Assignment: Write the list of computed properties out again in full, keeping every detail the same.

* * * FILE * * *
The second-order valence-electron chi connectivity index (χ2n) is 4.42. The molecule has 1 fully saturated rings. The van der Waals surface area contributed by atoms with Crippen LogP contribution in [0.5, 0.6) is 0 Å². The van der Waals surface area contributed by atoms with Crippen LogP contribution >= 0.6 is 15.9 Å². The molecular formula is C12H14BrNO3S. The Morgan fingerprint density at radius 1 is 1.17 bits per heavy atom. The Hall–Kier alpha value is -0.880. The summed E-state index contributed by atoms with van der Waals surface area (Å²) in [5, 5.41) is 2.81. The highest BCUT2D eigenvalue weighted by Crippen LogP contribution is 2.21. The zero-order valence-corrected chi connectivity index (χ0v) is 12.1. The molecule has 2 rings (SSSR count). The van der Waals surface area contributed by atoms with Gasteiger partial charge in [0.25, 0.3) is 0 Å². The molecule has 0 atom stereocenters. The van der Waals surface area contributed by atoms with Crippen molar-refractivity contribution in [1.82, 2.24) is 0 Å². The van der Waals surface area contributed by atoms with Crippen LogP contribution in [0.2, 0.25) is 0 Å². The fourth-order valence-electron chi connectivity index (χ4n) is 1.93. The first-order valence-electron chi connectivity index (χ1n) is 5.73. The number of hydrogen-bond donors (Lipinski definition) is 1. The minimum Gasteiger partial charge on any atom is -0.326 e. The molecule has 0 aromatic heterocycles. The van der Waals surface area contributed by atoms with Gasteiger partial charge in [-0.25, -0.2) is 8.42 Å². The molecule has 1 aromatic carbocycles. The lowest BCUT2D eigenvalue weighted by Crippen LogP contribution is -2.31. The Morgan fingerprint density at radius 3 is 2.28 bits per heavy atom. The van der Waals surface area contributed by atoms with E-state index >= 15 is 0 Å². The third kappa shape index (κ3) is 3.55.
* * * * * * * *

The second-order valence-electron chi connectivity index (χ2n) is 4.42. The molecule has 1 fully saturated rings. The van der Waals surface area contributed by atoms with Crippen LogP contribution in [0.5, 0.6) is 0 Å². The van der Waals surface area contributed by atoms with Crippen LogP contribution >= 0.6 is 15.9 Å². The molecular formula is C12H14BrNO3S. The Morgan fingerprint density at radius 1 is 1.17 bits per heavy atom. The Hall–Kier alpha value is -0.880. The summed E-state index contributed by atoms with van der Waals surface area (Å²) in [5, 5.41) is 2.81. The highest BCUT2D eigenvalue weighted by Crippen LogP contribution is 2.21. The zero-order valence-corrected chi connectivity index (χ0v) is 12.1. The molecule has 2 rings (SSSR count). The van der Waals surface area contributed by atoms with Gasteiger partial charge in [0.25, 0.3) is 0 Å². The molecule has 0 atom stereocenters. The van der Waals surface area contributed by atoms with Crippen molar-refractivity contribution in [1.82, 2.24) is 0 Å². The van der Waals surface area contributed by atoms with Crippen LogP contribution in [0.2, 0.25) is 0 Å². The fourth-order valence-electron chi connectivity index (χ4n) is 1.93. The first-order valence-electron chi connectivity index (χ1n) is 5.73. The number of hydrogen-bond donors (Lipinski definition) is 1. The minimum Gasteiger partial charge on any atom is -0.326 e. The molecule has 0 aromatic heterocycles. The van der Waals surface area contributed by atoms with Gasteiger partial charge in [-0.25, -0.2) is 8.42 Å². The molecule has 1 aromatic carbocycles. The lowest BCUT2D eigenvalue weighted by Crippen LogP contribution is -2.31. The Morgan fingerprint density at radius 3 is 2.28 bits per heavy atom. The van der Waals surface area contributed by atoms with E-state index >= 15 is 0 Å². The third kappa shape index (κ3) is 3.55.